September 2, 2010
Written by Sherrel Jones
Participating in a wide range of activities is a priority for this booming club.
On a fall evening in 1930, Texas Tech faculty members' wives addressed tea-party invitations with their best pens. The women could not have foreseen the success of the club 80 years later.
Today, more than 200 members participate in the University Women's Club. It continues to grow considerably, while keeping the same principles and values envisioned by its early members, but allowing women faculty to join the organization.
"Over the years, we have developed various fundraisers that include selling reusable bags, silent auctions, Christmas poinsettia sales and raffles," said Julie Smith, president of University Women's Club. "This year, we will create a cookbook to celebrate our 80th birthday."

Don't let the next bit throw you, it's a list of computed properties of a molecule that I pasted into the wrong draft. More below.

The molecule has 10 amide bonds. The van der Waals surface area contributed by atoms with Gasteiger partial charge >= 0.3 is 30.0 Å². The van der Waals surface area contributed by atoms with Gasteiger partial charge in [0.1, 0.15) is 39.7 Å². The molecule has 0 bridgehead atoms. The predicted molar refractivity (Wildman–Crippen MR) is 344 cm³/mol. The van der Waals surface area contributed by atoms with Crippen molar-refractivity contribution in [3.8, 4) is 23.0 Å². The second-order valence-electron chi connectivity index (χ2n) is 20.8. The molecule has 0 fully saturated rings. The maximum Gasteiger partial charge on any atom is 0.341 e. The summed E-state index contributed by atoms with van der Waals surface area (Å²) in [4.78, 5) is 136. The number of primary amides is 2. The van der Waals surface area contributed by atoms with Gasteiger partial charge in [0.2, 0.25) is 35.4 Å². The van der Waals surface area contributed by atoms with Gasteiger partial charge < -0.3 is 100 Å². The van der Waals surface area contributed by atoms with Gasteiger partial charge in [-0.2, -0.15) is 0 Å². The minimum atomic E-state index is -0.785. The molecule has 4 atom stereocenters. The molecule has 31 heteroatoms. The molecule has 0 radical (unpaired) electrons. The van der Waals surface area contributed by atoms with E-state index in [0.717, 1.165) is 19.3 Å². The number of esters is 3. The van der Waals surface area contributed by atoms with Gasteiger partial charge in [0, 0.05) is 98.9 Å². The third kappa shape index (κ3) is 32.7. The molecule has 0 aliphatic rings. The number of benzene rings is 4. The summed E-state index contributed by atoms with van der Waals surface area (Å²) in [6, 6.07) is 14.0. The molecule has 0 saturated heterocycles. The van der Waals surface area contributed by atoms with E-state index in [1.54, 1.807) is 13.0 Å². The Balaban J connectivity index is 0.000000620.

Participating in a wide range of activities is a priority for this booming club. Women enjoy raising scholarship funds, hosting various retreats and luncheons, reading literary classics for its book club, participating in charity functions and playing a friendly game of bunko.
Mrs. John Granberry, Mrs. A.W. Evans, Mrs. R.E. Garlin, Mrs. A.B. Cunningham and Mrs. R.C. Goodwin sipped tea while creating the club for wives of faculty. The founding women were known by their husbands' identities, and there is no record of their real names. In the organization today, women are known on a first-name basis.
"Those women in the 1930s had a good plan for the organization's structure," Smith said. "Lubbock was their home and they wanted it to be a welcoming place for faculty wives. Women followed their husbands and missed family and friends, so the club was a support base for community and friendship."
The University Women's Club is a source of friendship for many of its members, Smith said. It allows members to discover creative outlets and develop life-long relationships.